The Brisbane Lions’ five first year players – Sam Mayes, Marco Paparone, Michael Close, Nick Hayes, and Jordon Bourke – headed to Melbourne on Monday to take part in the annual AFL Players’ Association Induction Camp at Etihad Stadium.
The two-day program included a number of eye-opening sessions designed to better prepare the latest crop of draftees for their journey as an AFL player.
The seminar covered a range of topics including life skills, decision making, diversity in the AFL, respect and responsibility, media ethics, illicit drugs and gambling, among others.
The Lions players were joined in Melbourne by the Club’s Head of Welfare, Leadership and Culture, Manny Lynch, who said the AFLPA Induction Camp played a critical role in aiding the players’ development both on and off the field.
“It’s all about support, and getting the guys to understand that what they’re going through, a lot of people have done before them,” Lynch told lions.com.au.
“The AFL Players’ Association are an amazing group who really work hard with the Player Development Managers from each club, and we’re all on the same page in terms of wanting to support the young fellas coming in.”
The program also included direct insights from former players who were more than willing to share their own personal experiences.
“It gives our young guys an opportunity to learn from lessons that have made (past players) successful or otherwise, and then put some building blocks in place to mitigate potential risks.”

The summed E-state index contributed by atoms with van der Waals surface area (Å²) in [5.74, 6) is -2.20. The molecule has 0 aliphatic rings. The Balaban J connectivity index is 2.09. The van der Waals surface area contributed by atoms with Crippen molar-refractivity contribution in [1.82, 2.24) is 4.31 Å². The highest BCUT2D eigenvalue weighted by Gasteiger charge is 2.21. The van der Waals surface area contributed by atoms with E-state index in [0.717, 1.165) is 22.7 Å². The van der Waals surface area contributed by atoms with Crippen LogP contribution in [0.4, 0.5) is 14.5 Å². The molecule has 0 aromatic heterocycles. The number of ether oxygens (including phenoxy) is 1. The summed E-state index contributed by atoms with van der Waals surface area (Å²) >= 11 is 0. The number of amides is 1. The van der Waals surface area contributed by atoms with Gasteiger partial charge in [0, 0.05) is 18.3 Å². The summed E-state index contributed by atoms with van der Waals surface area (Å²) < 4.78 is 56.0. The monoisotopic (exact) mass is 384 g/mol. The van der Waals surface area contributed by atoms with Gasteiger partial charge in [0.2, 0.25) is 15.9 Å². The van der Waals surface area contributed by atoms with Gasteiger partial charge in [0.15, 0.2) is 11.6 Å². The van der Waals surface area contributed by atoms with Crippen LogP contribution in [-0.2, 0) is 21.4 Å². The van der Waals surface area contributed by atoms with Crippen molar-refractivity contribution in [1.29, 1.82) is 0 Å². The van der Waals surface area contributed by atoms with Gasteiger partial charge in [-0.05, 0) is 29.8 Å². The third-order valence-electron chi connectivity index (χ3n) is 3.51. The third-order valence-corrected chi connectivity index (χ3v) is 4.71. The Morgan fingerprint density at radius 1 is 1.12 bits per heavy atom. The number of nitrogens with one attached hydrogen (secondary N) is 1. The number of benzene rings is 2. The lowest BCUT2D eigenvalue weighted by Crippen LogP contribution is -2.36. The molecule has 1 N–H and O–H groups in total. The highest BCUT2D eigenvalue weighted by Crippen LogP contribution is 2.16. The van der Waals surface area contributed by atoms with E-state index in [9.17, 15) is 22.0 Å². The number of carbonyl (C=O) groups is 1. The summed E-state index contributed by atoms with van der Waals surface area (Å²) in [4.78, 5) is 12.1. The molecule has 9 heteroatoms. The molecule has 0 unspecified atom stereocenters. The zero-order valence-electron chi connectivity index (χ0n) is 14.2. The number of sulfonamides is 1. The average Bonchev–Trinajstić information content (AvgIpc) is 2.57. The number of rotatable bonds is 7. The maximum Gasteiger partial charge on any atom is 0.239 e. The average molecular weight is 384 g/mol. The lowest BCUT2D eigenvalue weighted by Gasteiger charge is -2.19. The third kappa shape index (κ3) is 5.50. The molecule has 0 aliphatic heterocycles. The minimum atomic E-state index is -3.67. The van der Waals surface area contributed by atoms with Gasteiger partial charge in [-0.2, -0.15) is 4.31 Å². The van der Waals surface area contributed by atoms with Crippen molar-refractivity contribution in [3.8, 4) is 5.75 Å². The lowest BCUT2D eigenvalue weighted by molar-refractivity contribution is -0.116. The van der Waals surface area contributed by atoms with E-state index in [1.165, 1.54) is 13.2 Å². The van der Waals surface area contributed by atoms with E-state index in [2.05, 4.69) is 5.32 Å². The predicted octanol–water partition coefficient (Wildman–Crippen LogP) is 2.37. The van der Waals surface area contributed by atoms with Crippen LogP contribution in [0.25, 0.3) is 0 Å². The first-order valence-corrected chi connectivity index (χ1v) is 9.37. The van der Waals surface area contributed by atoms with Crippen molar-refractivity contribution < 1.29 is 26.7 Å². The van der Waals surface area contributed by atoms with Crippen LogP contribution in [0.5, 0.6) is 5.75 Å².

“We need to build their capability to not only exit the AFL system a better person, but also build their capability to stay in the system.”
What the first-year players said:
“We’ve had a few seminars about well-being, life after footy, and other things to look out for off the field to make sure you’re being the best person you can be. It also promotes having something to fall back on after footy.”
“We’ve gone through a few things that I wouldn’t have really thought about too much, so obviously it’s opened my eyes up quite a bit.”
“It’s been good to go through all the sessions – they speak about things like social media, life outside of football, management, and life setbacks – so it’s a good induction.”
“It’s been really good so far. Learning all the stuff you have to do after footy is good to know, because your AFL career isn’t going to last forever, so it’s important to consider that. Plus they help you with other skills like budgeting and looking after your finances.”
“It’s definitely very interesting. There were a few past players in there talking about their on-field and off-field experiences, including dealing with injuries, so you get more than one perspective. You get given the worst case scenario with the best case scenario."
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